Cuomo s Jekyll and Hyde act on energy policies

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New York Governor Andrew Cuomo is having a hard time remaining consistent in his efforts to influence the regulation of energy sources. While we praise his administration for attempting to lift a moratorium on hydraulic fracturing in New York State, we wonder what came over him to advocate closing the Indian Point nuclear plant.

Commonly referred to as fracking, hydraulic fracturing consists of using highly pressurized water, mixed with various chemicals, to break through shale rock formations in order to obtain natural gas. Though fracking has tremendous potential to create many thousands of jobs while also providing a clean source of energy, environmental activists continue to alarm and misinform the public about the possibility of groundwater contamination, even though they have no evidence to support these claims. Perhaps they should also consider the damage that results from not fracking more pollution from, and reliance upon, foreign oil.

If passed, Cuomo s plan would allow fracking to continue on private land, though it would still be banned in certain watersheds and other state properties, including parks and wildlife preserves.

Unfortunately, when it comes to determining the fate of the Indian Point nuclear power plant, Cuomo readily retreats from science and seems instead to have succumbed to unsubstantiated public fears over nuclear energy. Last week, the Governor told Entergy, the company that runs Indian Point, that he was working to shut down the facility since legislation to expedite the siting of new power plants in New York was already in the process of being approved.

Indian Point supplies 25 percent of the power in New York City and Westchester with virtually no emissions at lower cost, according to Entergy spokesman James F. Steets, so one wonders what alternatives will be used to supplant this vital energy source. All you hear about these days is how environmental activists want clean energy, says ACSH s Dr. Josh Bloom, yet they re against fracking and nuclear energy (and pretty much anything else that will actually work). He adds, In terms of clean combustion of hydrocarbon sources, natural gas (methane) is by far the cleanest, breaking down to give carbon dioxide and water, while nuclear power has no emissions at all. This is clean energy. If we do nothing, someone better have an ample supply of hamsters and wheels on hand to make up for the deficit in power.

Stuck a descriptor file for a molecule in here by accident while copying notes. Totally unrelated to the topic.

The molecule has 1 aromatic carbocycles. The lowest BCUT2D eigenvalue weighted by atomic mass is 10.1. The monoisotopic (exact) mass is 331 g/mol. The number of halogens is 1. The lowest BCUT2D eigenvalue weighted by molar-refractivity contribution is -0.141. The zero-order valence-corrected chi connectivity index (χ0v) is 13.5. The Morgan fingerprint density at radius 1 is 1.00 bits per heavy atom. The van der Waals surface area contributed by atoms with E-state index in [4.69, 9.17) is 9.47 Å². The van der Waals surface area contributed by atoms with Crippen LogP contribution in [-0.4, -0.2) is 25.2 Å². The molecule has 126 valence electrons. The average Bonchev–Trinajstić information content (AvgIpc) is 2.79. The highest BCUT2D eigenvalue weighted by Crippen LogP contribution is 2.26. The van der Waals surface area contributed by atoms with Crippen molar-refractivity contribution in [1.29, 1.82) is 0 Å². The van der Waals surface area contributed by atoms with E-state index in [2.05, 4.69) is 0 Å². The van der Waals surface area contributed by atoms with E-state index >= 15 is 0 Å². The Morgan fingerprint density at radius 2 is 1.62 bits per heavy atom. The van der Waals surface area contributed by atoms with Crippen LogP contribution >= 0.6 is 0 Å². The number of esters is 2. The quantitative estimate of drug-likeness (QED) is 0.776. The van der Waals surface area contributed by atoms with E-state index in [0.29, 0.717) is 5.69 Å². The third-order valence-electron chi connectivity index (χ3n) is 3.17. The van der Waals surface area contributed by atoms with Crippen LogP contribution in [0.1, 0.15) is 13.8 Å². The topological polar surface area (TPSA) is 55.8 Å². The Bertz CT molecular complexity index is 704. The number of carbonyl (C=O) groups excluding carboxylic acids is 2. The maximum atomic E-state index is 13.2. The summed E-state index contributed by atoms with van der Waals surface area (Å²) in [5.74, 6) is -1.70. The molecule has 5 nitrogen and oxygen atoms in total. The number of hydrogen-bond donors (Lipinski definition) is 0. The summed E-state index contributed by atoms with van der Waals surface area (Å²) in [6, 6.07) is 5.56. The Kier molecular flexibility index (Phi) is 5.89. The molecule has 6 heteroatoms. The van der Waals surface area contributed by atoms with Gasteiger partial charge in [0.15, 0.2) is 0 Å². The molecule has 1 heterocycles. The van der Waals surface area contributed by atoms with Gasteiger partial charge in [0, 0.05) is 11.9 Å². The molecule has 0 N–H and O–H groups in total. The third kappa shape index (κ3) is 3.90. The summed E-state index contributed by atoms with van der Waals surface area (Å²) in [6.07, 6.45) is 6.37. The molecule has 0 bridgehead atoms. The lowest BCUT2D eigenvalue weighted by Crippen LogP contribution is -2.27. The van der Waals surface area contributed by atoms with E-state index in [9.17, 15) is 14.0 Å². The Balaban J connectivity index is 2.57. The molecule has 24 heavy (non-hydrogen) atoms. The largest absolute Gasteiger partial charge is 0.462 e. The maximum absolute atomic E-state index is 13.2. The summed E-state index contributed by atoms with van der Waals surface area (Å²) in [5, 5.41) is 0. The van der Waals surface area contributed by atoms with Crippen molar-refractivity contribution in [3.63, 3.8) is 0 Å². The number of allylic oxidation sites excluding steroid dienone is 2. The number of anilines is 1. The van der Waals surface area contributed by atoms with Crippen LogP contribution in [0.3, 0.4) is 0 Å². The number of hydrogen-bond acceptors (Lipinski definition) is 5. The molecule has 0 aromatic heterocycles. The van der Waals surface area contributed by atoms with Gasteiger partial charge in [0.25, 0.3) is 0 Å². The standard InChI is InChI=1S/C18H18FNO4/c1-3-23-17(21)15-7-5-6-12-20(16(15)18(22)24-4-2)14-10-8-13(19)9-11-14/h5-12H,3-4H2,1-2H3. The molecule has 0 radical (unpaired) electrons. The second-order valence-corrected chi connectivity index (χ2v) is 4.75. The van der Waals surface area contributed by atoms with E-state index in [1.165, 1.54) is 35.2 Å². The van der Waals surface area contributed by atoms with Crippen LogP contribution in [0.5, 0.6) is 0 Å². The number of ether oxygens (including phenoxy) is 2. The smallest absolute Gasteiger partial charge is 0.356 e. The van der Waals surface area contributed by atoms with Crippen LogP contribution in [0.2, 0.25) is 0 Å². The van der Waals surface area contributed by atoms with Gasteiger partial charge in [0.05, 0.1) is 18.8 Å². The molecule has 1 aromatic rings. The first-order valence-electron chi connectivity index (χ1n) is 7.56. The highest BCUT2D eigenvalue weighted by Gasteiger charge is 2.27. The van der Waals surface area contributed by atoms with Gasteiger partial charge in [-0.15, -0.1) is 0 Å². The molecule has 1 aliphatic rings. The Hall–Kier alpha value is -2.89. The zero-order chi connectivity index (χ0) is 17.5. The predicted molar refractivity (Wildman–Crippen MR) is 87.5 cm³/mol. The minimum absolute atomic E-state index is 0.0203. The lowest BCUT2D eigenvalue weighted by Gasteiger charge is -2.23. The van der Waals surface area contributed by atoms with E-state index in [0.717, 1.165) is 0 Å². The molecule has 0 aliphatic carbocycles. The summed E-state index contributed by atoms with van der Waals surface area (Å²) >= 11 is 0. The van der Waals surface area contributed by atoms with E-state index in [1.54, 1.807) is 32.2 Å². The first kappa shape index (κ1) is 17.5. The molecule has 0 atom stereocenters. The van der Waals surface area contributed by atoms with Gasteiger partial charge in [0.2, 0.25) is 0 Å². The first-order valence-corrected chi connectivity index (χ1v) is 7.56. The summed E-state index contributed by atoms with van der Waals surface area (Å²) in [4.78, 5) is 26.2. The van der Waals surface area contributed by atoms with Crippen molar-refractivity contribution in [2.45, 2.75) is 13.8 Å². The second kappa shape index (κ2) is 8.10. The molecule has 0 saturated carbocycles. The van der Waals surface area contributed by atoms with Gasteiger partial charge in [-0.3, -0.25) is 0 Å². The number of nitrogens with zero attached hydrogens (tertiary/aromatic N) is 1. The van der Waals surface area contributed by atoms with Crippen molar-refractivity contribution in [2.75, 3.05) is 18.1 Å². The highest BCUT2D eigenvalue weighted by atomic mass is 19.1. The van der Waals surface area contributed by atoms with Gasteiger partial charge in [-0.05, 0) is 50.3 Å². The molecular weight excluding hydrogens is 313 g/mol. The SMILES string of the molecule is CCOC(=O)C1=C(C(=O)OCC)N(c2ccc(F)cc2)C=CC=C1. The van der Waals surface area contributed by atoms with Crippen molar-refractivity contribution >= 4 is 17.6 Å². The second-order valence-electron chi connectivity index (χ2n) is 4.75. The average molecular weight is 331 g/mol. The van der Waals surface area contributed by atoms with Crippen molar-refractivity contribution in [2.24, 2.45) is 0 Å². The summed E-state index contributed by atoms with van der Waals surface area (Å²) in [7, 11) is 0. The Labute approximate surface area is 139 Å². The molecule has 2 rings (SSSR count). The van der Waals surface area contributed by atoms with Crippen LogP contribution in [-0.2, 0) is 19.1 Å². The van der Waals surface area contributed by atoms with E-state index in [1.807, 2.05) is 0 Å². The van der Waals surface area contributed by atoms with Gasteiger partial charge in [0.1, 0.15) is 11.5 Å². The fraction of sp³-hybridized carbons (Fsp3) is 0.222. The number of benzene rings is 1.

ACSH s Dr. Gilbert Ross believes that the recent controversy surrounding Indian Point stems directly from the Fukushima Daiichi nuclear power plant incident, which, like the Three Mile Island accident in 1979, has resulted in exactly zero casualties, as far as we know. The potential and actual benefits from fracking and nuclear power are vast, since they can allow us to become less dependent on foreign resources, at low cost and with near-zero emissions.